Richard Pallardy was walking through his Logan Square neighborhood back in February 2017 when the unthinkable happened.
"I had seen them sitting at the light and just when I started crossing, they just kind of whipped out and hit me on my left side," Pallardy recalled.
The hit-and-run driver knocked Richard off his feet, and he flew across the car’s hood and tumbled onto the street.
"My head and my face smashed into the pavement and I sat up just dazed," Pallardy said. "I was bleeding, my face was pretty banged up, and that was painful."
The impact broke his nose and cheekbone. He suffered a sprained wrist and bruised body. Facing thousands of dollars in medical and physical therapy bills that his medical insurance would only partially cover, Richard applied to the Illinois Crime Victim Compensation Fund which helps cover the costs victims endure.
The state set up the compensation fund, run by the Illinois Attorney General’s office, 48 years ago to help crime survivors pay for everything from funeral expenses, lost wages and medical bills. The fund does not use taxpayer money. The money comes from the fines and restitution criminals are required to pay after convictions.
"I would say most of the people I talked to on the phone were borderline hostile. They were not pleasant people," Pallardy said, adding that he felt state workers who took his application were often rude.
After a year-and-half, he was finally able to recover $9,440.17 not covered by his medical insurance but is still attempting to get $5,000 more for physical therapy. Victims can apply for up to $27,000 in reimbursement.
But NBC 5 Investigates found most victims get nothing at all. We analyzed 10 years of claims and found far fewer people filing these claims each year. Only a third of crime victims even apply now, compared to 10 years ago, perhaps because the state is denying far more claims that it awards. In fact, you have just a four-in-10 chance of receiving any money and that’s assuming you’ve been able to navigate the cumbersome process.
"This is a program that historically had a lot of problems," said John Maki, a director with the Illinois Alliance for Safety and Justice, a national justice reform organization. Maki authored a 2019 report on the Illinois crime victim program which found it sometimes hurts the victims it’s supposed to help.
"Historically, it has re-victimized people, re-traumatized people," Maki noted. "This is a program that can seem like an audit, like an inquiry into the victim's life, and when someone’s been victimized, lost a loved one, to repeatedly ask what happened to you, to ask if you’re at fault.”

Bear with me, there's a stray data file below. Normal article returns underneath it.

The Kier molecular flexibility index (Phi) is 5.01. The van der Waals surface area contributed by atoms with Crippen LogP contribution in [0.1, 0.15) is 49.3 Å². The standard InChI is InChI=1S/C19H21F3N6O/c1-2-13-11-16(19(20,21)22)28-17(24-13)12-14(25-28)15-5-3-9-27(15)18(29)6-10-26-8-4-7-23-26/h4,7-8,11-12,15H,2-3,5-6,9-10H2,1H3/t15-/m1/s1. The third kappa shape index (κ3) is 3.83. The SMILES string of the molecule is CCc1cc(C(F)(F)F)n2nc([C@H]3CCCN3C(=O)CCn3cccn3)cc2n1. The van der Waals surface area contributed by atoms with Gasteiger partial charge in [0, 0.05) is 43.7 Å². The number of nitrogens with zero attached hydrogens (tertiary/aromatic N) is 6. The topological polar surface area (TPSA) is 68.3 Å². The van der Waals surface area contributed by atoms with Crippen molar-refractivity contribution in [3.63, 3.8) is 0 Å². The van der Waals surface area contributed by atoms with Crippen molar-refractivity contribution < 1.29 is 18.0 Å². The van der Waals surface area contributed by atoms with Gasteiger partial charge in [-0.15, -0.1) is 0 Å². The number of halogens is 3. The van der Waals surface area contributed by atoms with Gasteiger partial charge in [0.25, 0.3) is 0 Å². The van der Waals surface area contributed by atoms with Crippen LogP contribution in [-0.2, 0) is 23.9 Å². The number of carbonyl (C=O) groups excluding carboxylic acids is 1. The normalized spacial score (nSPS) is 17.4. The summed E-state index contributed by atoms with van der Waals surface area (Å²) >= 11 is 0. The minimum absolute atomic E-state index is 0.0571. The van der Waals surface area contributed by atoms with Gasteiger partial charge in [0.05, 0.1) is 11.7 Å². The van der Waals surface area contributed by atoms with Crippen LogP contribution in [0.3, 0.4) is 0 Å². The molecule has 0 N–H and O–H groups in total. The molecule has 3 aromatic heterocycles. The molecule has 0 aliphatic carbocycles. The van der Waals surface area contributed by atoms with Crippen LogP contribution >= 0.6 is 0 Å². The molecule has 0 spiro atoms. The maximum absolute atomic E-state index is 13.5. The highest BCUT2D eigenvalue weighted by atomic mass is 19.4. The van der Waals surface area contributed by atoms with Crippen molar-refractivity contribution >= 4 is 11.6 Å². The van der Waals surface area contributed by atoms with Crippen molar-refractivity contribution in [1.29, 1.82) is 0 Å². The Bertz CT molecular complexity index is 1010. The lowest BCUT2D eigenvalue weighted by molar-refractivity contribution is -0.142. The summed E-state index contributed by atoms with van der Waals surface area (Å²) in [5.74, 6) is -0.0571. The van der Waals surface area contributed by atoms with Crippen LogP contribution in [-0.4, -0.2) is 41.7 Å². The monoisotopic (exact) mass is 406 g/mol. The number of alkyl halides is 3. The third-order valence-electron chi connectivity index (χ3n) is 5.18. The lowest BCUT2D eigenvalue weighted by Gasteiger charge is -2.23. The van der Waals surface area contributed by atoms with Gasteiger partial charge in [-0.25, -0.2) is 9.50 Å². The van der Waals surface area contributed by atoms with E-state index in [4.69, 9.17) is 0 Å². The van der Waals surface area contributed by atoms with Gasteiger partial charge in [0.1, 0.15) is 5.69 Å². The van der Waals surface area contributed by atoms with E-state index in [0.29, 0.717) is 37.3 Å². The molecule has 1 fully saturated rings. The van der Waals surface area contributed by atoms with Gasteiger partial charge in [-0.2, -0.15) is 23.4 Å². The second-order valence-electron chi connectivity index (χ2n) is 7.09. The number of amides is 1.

Once victims apply for the program, the Illinois Attorney General’s office investigates their claim and files a report with the state court of claims which makes the final decision. The Attorney General’s Office receives an average of $8.5 million annually to operate the crime victim compensation program.
"This administration has to be committed to making this more victim centered," Maki added. "If It’s working well, I think it can restore trust in government. It can meet people at their worst moment, it can address their basic needs."
Maki says Illinois Attorney General Kwame Raoul has made positive changes and retrained employees. In August 2022, the state is increasing the amount victims can receive up to $45,000, from $27,000.
Richard Pallardy says he had to fight to get reimbursed for his injures and hopes the office hires more people who are less bureaucratic and more sympathetic.
"The last thing you would want a program like this to do is put people in a position where they have to endure more and more conflicts in their lives," Pallardy said. "This should be something that’s making their lives easier and better. And in my experience, it’s not doing that."
Illinois Attorney General Kwame Raoul said in a written statement emailed to NBC 5 Investigates that when he took office in January 2019, one of his priorities was to "strengthen Illinois' Crime Victim Compensation Program and remedy its historical shortcomings."
Raoul noted some of the changes that his office has made included removing some of the complicated bureaucracy in the application process, making applications available online, increasing trainings and community outreach and expanding reimbursement for counseling expenses.